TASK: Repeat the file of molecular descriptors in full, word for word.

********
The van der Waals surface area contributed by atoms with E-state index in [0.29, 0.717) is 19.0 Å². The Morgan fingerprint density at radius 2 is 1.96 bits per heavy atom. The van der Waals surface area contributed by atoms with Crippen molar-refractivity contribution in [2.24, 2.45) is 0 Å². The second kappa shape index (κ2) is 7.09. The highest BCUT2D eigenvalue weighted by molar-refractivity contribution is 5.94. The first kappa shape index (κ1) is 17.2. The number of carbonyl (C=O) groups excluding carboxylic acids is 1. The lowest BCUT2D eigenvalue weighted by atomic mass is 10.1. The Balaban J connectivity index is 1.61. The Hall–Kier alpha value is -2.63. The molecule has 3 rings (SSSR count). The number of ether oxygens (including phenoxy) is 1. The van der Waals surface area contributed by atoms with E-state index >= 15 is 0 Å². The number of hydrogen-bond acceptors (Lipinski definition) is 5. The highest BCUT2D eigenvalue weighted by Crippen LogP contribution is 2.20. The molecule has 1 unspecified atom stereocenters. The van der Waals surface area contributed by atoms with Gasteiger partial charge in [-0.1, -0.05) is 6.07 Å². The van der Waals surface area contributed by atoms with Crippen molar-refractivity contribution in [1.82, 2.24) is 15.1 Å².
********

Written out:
The van der Waals surface area contributed by atoms with E-state index in [0.29, 0.717) is 19.0 Å². The Morgan fingerprint density at radius 2 is 1.96 bits per heavy atom. The van der Waals surface area contributed by atoms with Crippen molar-refractivity contribution in [2.24, 2.45) is 0 Å². The second kappa shape index (κ2) is 7.09. The highest BCUT2D eigenvalue weighted by molar-refractivity contribution is 5.94. The first kappa shape index (κ1) is 17.2. The number of carbonyl (C=O) groups excluding carboxylic acids is 1. The lowest BCUT2D eigenvalue weighted by atomic mass is 10.1. The Balaban J connectivity index is 1.61. The Hall–Kier alpha value is -2.63. The molecule has 3 rings (SSSR count). The number of ether oxygens (including phenoxy) is 1. The van der Waals surface area contributed by atoms with E-state index >= 15 is 0 Å². The number of hydrogen-bond acceptors (Lipinski definition) is 5. The highest BCUT2D eigenvalue weighted by Crippen LogP contribution is 2.20. The molecule has 1 unspecified atom stereocenters. The van der Waals surface area contributed by atoms with Gasteiger partial charge in [-0.1, -0.05) is 6.07 Å². The van der Waals surface area contributed by atoms with Crippen molar-refractivity contribution in [1.82, 2.24) is 15.1 Å².